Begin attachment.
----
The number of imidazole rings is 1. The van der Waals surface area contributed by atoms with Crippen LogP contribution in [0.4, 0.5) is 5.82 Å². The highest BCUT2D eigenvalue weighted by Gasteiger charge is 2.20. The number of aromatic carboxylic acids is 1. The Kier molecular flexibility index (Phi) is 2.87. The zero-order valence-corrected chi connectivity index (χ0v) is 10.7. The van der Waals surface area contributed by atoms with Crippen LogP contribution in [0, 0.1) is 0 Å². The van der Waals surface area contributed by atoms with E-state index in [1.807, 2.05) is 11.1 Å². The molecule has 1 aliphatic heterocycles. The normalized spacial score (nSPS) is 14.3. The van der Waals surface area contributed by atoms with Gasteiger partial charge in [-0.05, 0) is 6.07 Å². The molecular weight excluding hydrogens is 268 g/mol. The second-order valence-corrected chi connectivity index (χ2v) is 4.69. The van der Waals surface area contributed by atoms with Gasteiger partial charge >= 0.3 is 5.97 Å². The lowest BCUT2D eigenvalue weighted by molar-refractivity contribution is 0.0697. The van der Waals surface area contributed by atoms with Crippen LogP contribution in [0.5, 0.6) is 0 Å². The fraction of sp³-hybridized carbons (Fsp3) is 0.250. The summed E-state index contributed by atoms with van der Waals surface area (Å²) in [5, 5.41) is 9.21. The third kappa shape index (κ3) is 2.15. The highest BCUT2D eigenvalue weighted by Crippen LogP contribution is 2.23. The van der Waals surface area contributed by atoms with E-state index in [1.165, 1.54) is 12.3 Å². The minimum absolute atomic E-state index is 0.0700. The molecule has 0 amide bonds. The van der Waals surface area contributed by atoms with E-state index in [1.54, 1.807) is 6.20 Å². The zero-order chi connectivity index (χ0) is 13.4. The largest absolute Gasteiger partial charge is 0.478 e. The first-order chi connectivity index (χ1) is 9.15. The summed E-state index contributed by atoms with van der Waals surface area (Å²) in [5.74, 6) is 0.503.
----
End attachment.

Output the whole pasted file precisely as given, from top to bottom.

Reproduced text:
The number of imidazole rings is 1. The van der Waals surface area contributed by atoms with Crippen LogP contribution in [0.4, 0.5) is 5.82 Å². The highest BCUT2D eigenvalue weighted by Gasteiger charge is 2.20. The number of aromatic carboxylic acids is 1. The Kier molecular flexibility index (Phi) is 2.87. The zero-order valence-corrected chi connectivity index (χ0v) is 10.7. The van der Waals surface area contributed by atoms with Crippen LogP contribution in [0, 0.1) is 0 Å². The van der Waals surface area contributed by atoms with E-state index in [1.807, 2.05) is 11.1 Å². The molecule has 1 aliphatic heterocycles. The normalized spacial score (nSPS) is 14.3. The van der Waals surface area contributed by atoms with Gasteiger partial charge in [-0.05, 0) is 6.07 Å². The molecular weight excluding hydrogens is 268 g/mol. The second-order valence-corrected chi connectivity index (χ2v) is 4.69. The van der Waals surface area contributed by atoms with Gasteiger partial charge >= 0.3 is 5.97 Å². The lowest BCUT2D eigenvalue weighted by molar-refractivity contribution is 0.0697. The van der Waals surface area contributed by atoms with Crippen LogP contribution in [0.5, 0.6) is 0 Å². The fraction of sp³-hybridized carbons (Fsp3) is 0.250. The summed E-state index contributed by atoms with van der Waals surface area (Å²) in [5, 5.41) is 9.21. The third kappa shape index (κ3) is 2.15. The highest BCUT2D eigenvalue weighted by Crippen LogP contribution is 2.23. The van der Waals surface area contributed by atoms with E-state index in [1.165, 1.54) is 12.3 Å². The minimum absolute atomic E-state index is 0.0700. The molecule has 0 amide bonds. The van der Waals surface area contributed by atoms with E-state index in [1.54, 1.807) is 6.20 Å². The zero-order chi connectivity index (χ0) is 13.4. The largest absolute Gasteiger partial charge is 0.478 e. The first-order chi connectivity index (χ1) is 9.15. The summed E-state index contributed by atoms with van der Waals surface area (Å²) in [5.74, 6) is 0.503.